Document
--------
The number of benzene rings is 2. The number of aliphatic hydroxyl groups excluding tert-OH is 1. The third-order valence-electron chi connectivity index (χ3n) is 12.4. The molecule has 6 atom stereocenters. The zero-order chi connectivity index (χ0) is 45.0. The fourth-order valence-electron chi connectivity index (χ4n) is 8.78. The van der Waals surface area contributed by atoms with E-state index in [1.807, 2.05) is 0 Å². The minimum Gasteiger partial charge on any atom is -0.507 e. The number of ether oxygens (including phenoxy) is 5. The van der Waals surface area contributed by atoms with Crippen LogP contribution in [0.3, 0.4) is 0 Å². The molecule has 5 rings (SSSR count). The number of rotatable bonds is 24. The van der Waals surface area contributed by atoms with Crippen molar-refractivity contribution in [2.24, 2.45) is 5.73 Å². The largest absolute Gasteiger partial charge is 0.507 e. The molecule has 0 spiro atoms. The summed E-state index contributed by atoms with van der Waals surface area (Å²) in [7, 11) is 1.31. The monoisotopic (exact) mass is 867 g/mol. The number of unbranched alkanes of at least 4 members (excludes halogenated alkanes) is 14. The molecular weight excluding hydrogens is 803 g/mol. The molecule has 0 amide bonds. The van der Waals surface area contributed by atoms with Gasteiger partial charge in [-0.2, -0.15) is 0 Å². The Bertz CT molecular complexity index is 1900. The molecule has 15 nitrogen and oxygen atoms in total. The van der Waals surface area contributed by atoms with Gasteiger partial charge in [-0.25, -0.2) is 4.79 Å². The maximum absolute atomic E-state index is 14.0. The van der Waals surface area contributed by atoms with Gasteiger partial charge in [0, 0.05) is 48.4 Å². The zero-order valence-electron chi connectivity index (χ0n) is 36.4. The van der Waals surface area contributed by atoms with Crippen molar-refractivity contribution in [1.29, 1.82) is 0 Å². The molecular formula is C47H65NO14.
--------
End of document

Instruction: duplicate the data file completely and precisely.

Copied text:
The number of benzene rings is 2. The number of aliphatic hydroxyl groups excluding tert-OH is 1. The third-order valence-electron chi connectivity index (χ3n) is 12.4. The molecule has 6 atom stereocenters. The zero-order chi connectivity index (χ0) is 45.0. The fourth-order valence-electron chi connectivity index (χ4n) is 8.78. The van der Waals surface area contributed by atoms with E-state index in [1.807, 2.05) is 0 Å². The minimum Gasteiger partial charge on any atom is -0.507 e. The number of ether oxygens (including phenoxy) is 5. The van der Waals surface area contributed by atoms with Crippen LogP contribution in [0.3, 0.4) is 0 Å². The molecule has 5 rings (SSSR count). The number of rotatable bonds is 24. The van der Waals surface area contributed by atoms with Crippen molar-refractivity contribution in [2.24, 2.45) is 5.73 Å². The largest absolute Gasteiger partial charge is 0.507 e. The molecule has 0 spiro atoms. The summed E-state index contributed by atoms with van der Waals surface area (Å²) in [7, 11) is 1.31. The monoisotopic (exact) mass is 867 g/mol. The number of unbranched alkanes of at least 4 members (excludes halogenated alkanes) is 14. The molecular weight excluding hydrogens is 803 g/mol. The molecule has 0 amide bonds. The van der Waals surface area contributed by atoms with Gasteiger partial charge in [-0.2, -0.15) is 0 Å². The Bertz CT molecular complexity index is 1900. The molecule has 15 nitrogen and oxygen atoms in total. The van der Waals surface area contributed by atoms with Gasteiger partial charge in [-0.25, -0.2) is 4.79 Å². The maximum absolute atomic E-state index is 14.0. The van der Waals surface area contributed by atoms with Gasteiger partial charge in [0, 0.05) is 48.4 Å². The zero-order valence-electron chi connectivity index (χ0n) is 36.4. The van der Waals surface area contributed by atoms with Crippen molar-refractivity contribution in [1.29, 1.82) is 0 Å². The molecular formula is C47H65NO14.